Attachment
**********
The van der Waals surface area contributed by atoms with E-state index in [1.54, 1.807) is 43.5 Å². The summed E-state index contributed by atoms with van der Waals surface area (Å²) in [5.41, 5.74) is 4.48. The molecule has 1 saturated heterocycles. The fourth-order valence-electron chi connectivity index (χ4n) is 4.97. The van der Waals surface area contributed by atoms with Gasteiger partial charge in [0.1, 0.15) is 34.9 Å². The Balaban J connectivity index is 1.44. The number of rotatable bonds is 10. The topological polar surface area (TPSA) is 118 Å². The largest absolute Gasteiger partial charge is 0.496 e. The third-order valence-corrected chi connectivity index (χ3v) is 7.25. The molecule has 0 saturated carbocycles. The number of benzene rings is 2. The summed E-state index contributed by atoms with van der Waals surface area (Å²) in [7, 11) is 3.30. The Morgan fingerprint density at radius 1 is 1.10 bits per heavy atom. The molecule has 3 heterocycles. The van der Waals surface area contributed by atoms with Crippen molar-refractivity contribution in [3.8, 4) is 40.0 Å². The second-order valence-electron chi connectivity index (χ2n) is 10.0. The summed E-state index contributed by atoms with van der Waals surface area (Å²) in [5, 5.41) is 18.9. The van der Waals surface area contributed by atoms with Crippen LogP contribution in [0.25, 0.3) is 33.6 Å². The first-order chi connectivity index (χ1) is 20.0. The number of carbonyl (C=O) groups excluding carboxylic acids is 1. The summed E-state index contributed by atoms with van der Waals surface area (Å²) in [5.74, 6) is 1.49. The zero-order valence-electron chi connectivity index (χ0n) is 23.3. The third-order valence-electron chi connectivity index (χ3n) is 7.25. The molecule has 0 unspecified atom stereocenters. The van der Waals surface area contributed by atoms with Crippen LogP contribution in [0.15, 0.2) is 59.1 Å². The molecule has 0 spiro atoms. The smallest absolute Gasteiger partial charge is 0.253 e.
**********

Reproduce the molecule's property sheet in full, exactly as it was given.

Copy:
The van der Waals surface area contributed by atoms with E-state index in [1.54, 1.807) is 43.5 Å². The summed E-state index contributed by atoms with van der Waals surface area (Å²) in [5.41, 5.74) is 4.48. The molecule has 1 saturated heterocycles. The fourth-order valence-electron chi connectivity index (χ4n) is 4.97. The van der Waals surface area contributed by atoms with Gasteiger partial charge in [0.1, 0.15) is 34.9 Å². The Balaban J connectivity index is 1.44. The number of rotatable bonds is 10. The topological polar surface area (TPSA) is 118 Å². The largest absolute Gasteiger partial charge is 0.496 e. The third-order valence-corrected chi connectivity index (χ3v) is 7.25. The molecule has 0 saturated carbocycles. The number of benzene rings is 2. The summed E-state index contributed by atoms with van der Waals surface area (Å²) in [7, 11) is 3.30. The Morgan fingerprint density at radius 1 is 1.10 bits per heavy atom. The molecule has 3 heterocycles. The van der Waals surface area contributed by atoms with Crippen molar-refractivity contribution in [3.8, 4) is 40.0 Å². The second-order valence-electron chi connectivity index (χ2n) is 10.0. The summed E-state index contributed by atoms with van der Waals surface area (Å²) in [5, 5.41) is 18.9. The van der Waals surface area contributed by atoms with Crippen LogP contribution in [0.25, 0.3) is 33.6 Å². The first-order chi connectivity index (χ1) is 20.0. The number of carbonyl (C=O) groups excluding carboxylic acids is 1. The summed E-state index contributed by atoms with van der Waals surface area (Å²) in [5.74, 6) is 1.49. The zero-order valence-electron chi connectivity index (χ0n) is 23.3. The third-order valence-electron chi connectivity index (χ3n) is 7.25. The molecule has 0 unspecified atom stereocenters. The van der Waals surface area contributed by atoms with Crippen LogP contribution in [0.15, 0.2) is 59.1 Å². The molecule has 0 spiro atoms. The smallest absolute Gasteiger partial charge is 0.253 e.